Has it always been this tough for women?
Something, which is veiled, becomes more mysterious and alluring. Was the idea of a woman veiling herself, her way of keeping men enthralled? If you see everything easily, you soon lose interest; the logic goes.
The famous Dance of the Seven Veils, where veil after veil is tantalisingly removed as the dance progresses, definitely reveals such logic. This concept is thousands of years older than Islam, probably having originated with the myth of the goddess Ishtar and the god Tammuz in Babylonian and Assyrian mythology.
Countries Banning the Hijab
- Albania (draft resolution)
- France (since 2004)
- Belgium (since 2011)
- Germany (banned in 8 states)
- Spain (no national ban, but the city of Barcelona has banned full face veils in Barcelona city)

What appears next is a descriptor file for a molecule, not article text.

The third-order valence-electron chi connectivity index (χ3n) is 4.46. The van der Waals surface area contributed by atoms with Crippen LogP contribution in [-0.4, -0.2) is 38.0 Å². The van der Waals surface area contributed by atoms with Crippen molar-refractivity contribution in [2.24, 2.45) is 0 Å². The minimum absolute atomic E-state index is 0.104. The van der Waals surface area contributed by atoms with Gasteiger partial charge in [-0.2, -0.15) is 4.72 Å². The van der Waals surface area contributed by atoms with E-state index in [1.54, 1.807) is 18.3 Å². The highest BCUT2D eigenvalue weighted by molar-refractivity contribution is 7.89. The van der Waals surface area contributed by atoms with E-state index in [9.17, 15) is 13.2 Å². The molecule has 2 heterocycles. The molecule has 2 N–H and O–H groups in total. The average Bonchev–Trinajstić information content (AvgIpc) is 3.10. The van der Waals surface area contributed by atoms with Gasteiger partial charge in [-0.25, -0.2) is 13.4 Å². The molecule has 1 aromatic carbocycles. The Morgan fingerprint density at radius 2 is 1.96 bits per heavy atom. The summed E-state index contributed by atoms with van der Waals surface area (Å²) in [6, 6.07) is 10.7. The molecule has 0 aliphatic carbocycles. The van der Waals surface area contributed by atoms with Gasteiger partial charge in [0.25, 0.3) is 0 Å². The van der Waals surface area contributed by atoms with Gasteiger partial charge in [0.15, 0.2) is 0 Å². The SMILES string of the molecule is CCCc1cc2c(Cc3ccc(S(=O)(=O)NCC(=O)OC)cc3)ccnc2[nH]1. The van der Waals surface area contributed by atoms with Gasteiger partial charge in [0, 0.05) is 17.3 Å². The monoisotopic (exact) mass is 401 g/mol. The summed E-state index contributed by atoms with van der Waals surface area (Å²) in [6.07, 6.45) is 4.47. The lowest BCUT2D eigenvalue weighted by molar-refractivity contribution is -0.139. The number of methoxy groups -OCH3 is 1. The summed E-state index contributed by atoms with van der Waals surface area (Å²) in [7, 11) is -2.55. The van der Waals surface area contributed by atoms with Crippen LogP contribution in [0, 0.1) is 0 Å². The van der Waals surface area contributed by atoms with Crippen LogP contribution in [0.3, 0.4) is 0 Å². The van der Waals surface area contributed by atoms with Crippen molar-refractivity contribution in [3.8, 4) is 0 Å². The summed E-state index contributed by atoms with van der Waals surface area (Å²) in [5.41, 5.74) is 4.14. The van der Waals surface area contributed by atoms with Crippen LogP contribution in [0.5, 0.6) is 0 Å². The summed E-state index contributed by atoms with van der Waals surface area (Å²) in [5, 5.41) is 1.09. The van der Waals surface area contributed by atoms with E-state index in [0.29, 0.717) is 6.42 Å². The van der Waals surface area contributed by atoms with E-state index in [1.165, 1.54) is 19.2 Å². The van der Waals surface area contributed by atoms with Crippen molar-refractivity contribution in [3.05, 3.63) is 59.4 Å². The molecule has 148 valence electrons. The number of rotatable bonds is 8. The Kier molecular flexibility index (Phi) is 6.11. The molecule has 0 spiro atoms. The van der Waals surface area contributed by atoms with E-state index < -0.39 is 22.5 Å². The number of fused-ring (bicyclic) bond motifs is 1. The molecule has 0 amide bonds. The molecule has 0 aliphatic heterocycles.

- Britain has no national, regional or city bans but schools are allowed their own dress codes since 2007)
- The Netherlands has yet to pass legislation but is planning bans, Italy has a draft law wearing face covering veils (the town of Novara in the north-west is an example of a local ban)
- Denmark has banned judges from wearing headscarves, crucifixes or other religious symbols
- Russia tried to impose ban on women wearing headscarves in passport photos
- Kosovo has banned headscarves in schools in 2009
- Austria as well as Switzerland are considering a ban in public places
Some countries outside Europe also have bans:
- Tunisia (since 1981)
- Turkey (since 1997) ban the Hijab or head covering of women in public schools, universities and government buildings.
- In Islamic Bangladesh, the state airline Bangladesh Biman forbids the use of the Hijab.
Finland has not officially discussed the issue yet, though many Muslims allege that wearing a veil or scarf seriously impairs their job prospects. A Finnish (non-Muslim) journalist put this allegations of discrimination to test wearing a full body and face covering veil walking around the city. Read the article here.